Audio: “The original monaural soundtracks for THE BLUES ACCORDIN’ TO LIGHTNIN’ HOPKINS; A WELL SPENT LIFE; DRY WOOD; ALWAYS FOR PLEASURE; GARLIC IS AS GOOD AS TEN MOTHERS; SPROUT WINGS AND FLY; IN HEAVEN THERE IS NO BEER?; GAP-TOOTHED WOMEN; YUM, YUM, YUM! A TASE OF CREOLE AND CAJUN COOKING; and THE MAESTRO: KING OF THE COWBOY ARTISTS were remastered at 24-bit from 35 mm full-coat magnetic tracks. The original monaural soundtrack for GOD RESPECTS US WHEN WE WORK, BUT LOVES US WHEN WE DANCE was remastered at 24-bit from restored DA-98 tape and the restored 35 mm full-coat magnetic track. The original monaural soundtrack for SPENT IT ALL was remasterd at 24-bit from a restored WAV file. And the original stereo soundtrack for SWORN TO THE DRUM: A TRIBUTE TO FRANCISCO AGUABELLA was remastered at 24-bit from the original 16 mm full-coat magnetic track. Clicks, thumps, hiss, hum, and crackle were manually removed using Pro Tools HD, AudioCube’s integrated workstation and iZotope RX 3.”

As with the video, the audio has some detectable issues brought over from the source. Overall, the audio is quite good and presents the dialogue and music in an accurate manner..

Disc One:

THE SUN’S GONNA SHINE (9:55): In this Blank short, filmed at the time of THE BLUES ACCORDIN’ TO LIGHTNIN’ HOPKINS, the director offers a “lyrical re-creation of a memory from Hopkins’ youth” and the musician performs “Trouble in Mind.”

“Mr. Charlie, Your Rollin’ Mill Is Burnin’ Down” (7:30) features Hopkins performing the blues song.

“Lightnin’ Les” (3:32): Hopkins plays a number that pays homage to the director.

Making LIGHTNIN’ (8:39) includes an interview with Blank collaborator Skip Gerson.

An Appreciation by Taylor Hackford (10:04): Director Hackford discusses LIGHTNIN’ HOPKINS.

Flower Power (6:19): Gerson and Blank’s son, Harrod, discuss Blank’s production company and some of the events depicted in GOD RESPECTS US WHEN WE WORK, BUT LOVES US WHEN WE DANCE.

An Appreciation by Werner Herzog (10:00): Director Herzog discusses SPEND IT ALL

No Man Like Mance (13:15): Gerson, Blank’s sons (Harrod and Beau) and Arhoolie Records founder Chris Strachwitz are interviewed.

Meeting Mance (7:14): Strachwitz reminisces about first meeting bluesman Mance Lipscomb, who was the subject of A WELL SPENT LIFE.

A Cultural Celebration (18:29): Beau Blank, Hackford and Blank collaborator Maureen Gosling discuss DRY WOOD and HOT PEPPER.

LES BLANK: A QUIET REVELATION (10:17): Included here is an excerpt from the upcoming documentary, which is directed by Harrod Blank and Gina Leibrecht.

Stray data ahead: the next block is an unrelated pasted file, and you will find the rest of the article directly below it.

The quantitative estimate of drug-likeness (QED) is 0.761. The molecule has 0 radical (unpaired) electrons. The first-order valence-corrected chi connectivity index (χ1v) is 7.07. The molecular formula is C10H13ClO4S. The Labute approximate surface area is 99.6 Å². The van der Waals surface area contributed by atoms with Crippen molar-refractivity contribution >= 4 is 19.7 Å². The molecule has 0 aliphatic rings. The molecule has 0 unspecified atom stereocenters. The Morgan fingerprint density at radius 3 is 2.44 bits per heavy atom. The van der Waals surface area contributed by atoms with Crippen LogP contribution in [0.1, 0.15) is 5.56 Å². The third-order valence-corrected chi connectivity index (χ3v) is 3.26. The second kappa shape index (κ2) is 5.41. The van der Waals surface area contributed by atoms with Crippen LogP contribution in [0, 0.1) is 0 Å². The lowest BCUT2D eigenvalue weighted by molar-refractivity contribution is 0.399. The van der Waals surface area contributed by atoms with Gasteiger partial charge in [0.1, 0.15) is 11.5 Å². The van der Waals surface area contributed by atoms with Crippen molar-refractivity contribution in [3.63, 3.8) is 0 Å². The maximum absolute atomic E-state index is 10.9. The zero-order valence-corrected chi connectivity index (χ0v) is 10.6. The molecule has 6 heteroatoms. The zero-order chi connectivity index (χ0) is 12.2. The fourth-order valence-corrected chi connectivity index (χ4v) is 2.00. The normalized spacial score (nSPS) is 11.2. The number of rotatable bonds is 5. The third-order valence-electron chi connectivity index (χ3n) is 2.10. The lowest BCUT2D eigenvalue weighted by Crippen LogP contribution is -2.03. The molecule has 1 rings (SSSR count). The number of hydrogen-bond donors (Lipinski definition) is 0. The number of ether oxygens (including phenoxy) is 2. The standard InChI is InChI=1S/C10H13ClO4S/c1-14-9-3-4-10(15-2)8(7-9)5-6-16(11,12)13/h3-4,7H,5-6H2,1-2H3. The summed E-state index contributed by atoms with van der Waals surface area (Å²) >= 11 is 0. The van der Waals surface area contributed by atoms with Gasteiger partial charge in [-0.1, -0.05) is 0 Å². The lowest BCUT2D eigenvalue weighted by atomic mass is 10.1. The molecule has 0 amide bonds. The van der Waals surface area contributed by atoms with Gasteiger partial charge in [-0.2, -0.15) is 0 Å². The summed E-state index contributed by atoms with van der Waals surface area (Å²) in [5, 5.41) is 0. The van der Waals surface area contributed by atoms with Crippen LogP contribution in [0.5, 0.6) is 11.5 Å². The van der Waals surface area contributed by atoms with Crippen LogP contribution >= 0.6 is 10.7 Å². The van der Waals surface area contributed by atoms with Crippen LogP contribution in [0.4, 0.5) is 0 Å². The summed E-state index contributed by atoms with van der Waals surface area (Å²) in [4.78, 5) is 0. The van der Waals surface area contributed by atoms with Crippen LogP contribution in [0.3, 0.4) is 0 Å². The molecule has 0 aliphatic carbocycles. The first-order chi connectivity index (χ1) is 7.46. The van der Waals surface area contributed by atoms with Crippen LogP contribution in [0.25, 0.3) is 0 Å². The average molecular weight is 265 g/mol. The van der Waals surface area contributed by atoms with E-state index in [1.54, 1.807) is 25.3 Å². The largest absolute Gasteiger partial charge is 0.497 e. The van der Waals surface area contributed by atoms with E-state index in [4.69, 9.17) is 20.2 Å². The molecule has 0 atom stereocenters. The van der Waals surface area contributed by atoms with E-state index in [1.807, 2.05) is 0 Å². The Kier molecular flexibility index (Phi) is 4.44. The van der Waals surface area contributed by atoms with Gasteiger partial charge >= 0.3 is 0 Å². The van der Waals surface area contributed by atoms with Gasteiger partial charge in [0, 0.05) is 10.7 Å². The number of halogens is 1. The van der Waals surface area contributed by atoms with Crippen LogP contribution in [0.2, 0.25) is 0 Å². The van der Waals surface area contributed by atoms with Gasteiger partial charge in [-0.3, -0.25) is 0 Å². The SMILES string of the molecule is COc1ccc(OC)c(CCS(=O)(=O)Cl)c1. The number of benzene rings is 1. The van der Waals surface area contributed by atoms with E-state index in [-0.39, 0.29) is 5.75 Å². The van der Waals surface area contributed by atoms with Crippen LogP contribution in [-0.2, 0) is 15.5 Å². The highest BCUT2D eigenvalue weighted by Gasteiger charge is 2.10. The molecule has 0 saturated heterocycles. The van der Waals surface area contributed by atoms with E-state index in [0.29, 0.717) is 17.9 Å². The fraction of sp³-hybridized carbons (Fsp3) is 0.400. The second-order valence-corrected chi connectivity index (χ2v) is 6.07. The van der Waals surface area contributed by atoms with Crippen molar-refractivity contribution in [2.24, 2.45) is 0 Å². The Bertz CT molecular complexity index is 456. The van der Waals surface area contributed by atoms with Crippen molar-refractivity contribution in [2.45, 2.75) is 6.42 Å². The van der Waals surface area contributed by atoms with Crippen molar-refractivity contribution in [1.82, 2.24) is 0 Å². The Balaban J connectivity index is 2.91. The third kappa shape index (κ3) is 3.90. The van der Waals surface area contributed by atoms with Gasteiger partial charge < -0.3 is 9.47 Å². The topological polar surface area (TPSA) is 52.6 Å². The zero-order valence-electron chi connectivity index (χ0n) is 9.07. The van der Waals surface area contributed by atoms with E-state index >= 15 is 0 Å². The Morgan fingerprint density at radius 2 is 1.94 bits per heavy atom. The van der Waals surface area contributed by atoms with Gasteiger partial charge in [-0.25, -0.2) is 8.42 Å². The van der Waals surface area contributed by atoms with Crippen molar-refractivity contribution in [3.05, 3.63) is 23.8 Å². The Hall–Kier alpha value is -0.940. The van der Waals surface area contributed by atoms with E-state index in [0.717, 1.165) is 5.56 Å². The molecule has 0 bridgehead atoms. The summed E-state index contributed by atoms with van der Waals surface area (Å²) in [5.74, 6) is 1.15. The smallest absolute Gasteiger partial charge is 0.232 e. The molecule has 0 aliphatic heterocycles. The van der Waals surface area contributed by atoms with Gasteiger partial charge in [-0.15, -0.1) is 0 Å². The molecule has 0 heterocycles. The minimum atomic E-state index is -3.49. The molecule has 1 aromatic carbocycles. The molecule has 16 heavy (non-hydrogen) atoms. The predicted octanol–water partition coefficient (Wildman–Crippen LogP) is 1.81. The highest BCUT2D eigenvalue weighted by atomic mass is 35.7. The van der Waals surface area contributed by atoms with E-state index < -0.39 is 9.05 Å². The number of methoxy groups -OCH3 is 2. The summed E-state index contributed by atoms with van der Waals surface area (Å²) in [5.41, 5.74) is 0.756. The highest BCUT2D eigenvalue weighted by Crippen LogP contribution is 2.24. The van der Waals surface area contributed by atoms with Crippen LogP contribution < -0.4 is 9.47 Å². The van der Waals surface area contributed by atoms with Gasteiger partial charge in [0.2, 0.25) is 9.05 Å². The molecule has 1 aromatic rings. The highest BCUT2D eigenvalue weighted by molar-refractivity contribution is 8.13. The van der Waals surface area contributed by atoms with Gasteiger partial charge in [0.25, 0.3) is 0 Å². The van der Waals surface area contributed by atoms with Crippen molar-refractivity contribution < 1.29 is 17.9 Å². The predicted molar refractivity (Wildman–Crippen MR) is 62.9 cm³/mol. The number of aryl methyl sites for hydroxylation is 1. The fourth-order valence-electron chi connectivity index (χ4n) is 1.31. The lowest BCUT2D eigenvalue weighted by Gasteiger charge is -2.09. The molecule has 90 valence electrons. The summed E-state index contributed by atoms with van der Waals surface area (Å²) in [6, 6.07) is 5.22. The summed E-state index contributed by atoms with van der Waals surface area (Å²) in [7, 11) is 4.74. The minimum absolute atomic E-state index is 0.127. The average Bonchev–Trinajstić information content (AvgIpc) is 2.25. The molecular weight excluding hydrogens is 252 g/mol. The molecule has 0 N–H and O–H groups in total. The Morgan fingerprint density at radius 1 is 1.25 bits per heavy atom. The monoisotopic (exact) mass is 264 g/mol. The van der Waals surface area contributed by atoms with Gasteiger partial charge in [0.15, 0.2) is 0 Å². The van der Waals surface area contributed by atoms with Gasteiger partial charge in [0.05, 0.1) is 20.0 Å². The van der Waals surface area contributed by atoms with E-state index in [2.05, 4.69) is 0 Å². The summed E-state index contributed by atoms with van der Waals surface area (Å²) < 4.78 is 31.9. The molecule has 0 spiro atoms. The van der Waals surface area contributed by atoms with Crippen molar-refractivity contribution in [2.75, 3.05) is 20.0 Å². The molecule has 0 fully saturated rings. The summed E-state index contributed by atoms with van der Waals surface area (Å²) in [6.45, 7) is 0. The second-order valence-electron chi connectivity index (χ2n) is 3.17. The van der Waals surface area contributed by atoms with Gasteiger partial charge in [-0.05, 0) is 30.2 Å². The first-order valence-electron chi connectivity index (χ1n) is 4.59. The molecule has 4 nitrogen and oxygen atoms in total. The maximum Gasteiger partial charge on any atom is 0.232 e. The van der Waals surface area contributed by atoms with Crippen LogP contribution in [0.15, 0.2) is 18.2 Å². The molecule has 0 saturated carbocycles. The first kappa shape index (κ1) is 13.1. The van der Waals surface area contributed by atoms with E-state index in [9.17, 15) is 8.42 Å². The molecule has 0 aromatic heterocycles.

Disc Two:

LAGNIAPPE (25:25): This Blank short was shot during the filming of ALWAYS FOR PLEASURE and shows more New Orleans traditions.

Celebrating a City (10:13): Gosling and fellow Blank collaborator David Silberberg are interviewed.

For the Love of Garlic (10:29): Gosling, Harrod Blank and California-based chef Alice Waters discuss GARLIC IS AS GOOD AS TEN MOTHERS and, yes, garlic.

Remembering Les (10:27): Tom Luddy and Waters discuss their relationships with Blank and his contributions to cinema.

MY OLD FIDDLE: A VISIT WITH TOMMY JARRELL IN THE BLUE RIDGE (17:30): This Blank short, shot during the making of SPROUT WINGS AND FLY, “reveals the origins of [Jarrel’s] famous fiddle.”

JULIE: OLD TIME TALES OF THE BLUE RIDGE (12:19): Also shot during the production of SPROUTS WINGS AND FLY, this short focuses on Jarrel’s sister, Julie Lyons.

An Elemental Approach (5:22): Gosling talks about editing SPROUT WINGS AND FLY.

Disc Three:

Polka Happiness (8:21): Blank collaborator Chris Simon is interviewed about the director and IN HEAVEN THERE IS NO BEER?

Mind the Gap (10:51): Collaborators Susan Kell and Simon, as well as Harrod Blank, are interviewed.

Marc and Les (6:40): Simon and Strachwitz reflect on Blank and YUM, YUM, YUM! A TASE OF CREOLE AND CAJUN COOKING.

THE MAESTRO RIDES AGAIN! (29:00): Blank’s 2005 follow-up to THE MAESTRO: KING OF THE COWBOY ARTISTS.

The Maestro (12:31): Gerald Gaxiola, who was the subject of THE MAESTRO: KING OF THE COWBOY ARTISTS, shares his thoughts on the documentary and his time with Blank.

Art for Art’s Sake (6:58): An interview with Simon, who worked on THE MAESTRO: KING OF THE COWBOY ARTISTS.

A Master Percussionist (10:13): Luddy and Simon touch on Blank and SWORN TO THE DRUM: A TRIBUTE TO FRANCISCO AGUABELLA, one of the director’s last works.

Also included with this Criterion Collection release is a 56-page booklet featuring an essay by film scholar Andrew Horton.

OVERALL 5
    MOVIE REVIEW
    BLU-RAY REVIEW